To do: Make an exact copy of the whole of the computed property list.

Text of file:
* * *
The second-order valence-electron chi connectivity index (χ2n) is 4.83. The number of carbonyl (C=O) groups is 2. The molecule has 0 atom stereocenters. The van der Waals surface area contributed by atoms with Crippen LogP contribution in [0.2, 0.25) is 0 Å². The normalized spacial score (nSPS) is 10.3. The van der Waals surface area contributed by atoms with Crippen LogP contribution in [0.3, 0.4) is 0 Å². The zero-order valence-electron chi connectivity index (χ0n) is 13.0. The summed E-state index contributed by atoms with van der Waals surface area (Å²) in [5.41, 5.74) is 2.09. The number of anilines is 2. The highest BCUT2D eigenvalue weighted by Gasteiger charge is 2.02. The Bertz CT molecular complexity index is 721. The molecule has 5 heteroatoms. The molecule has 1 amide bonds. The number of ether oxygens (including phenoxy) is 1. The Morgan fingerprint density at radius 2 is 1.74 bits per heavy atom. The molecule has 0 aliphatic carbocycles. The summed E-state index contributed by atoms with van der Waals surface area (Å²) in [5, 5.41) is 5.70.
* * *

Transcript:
The second-order valence-electron chi connectivity index (χ2n) is 4.83. The number of carbonyl (C=O) groups is 2. The molecule has 0 atom stereocenters. The van der Waals surface area contributed by atoms with Crippen LogP contribution in [0.2, 0.25) is 0 Å². The normalized spacial score (nSPS) is 10.3. The van der Waals surface area contributed by atoms with Crippen LogP contribution in [0.3, 0.4) is 0 Å². The zero-order valence-electron chi connectivity index (χ0n) is 13.0. The summed E-state index contributed by atoms with van der Waals surface area (Å²) in [5.41, 5.74) is 2.09. The number of anilines is 2. The highest BCUT2D eigenvalue weighted by Gasteiger charge is 2.02. The Bertz CT molecular complexity index is 721. The molecule has 5 heteroatoms. The molecule has 1 amide bonds. The number of ether oxygens (including phenoxy) is 1. The Morgan fingerprint density at radius 2 is 1.74 bits per heavy atom. The molecule has 0 aliphatic carbocycles. The summed E-state index contributed by atoms with van der Waals surface area (Å²) in [5, 5.41) is 5.70.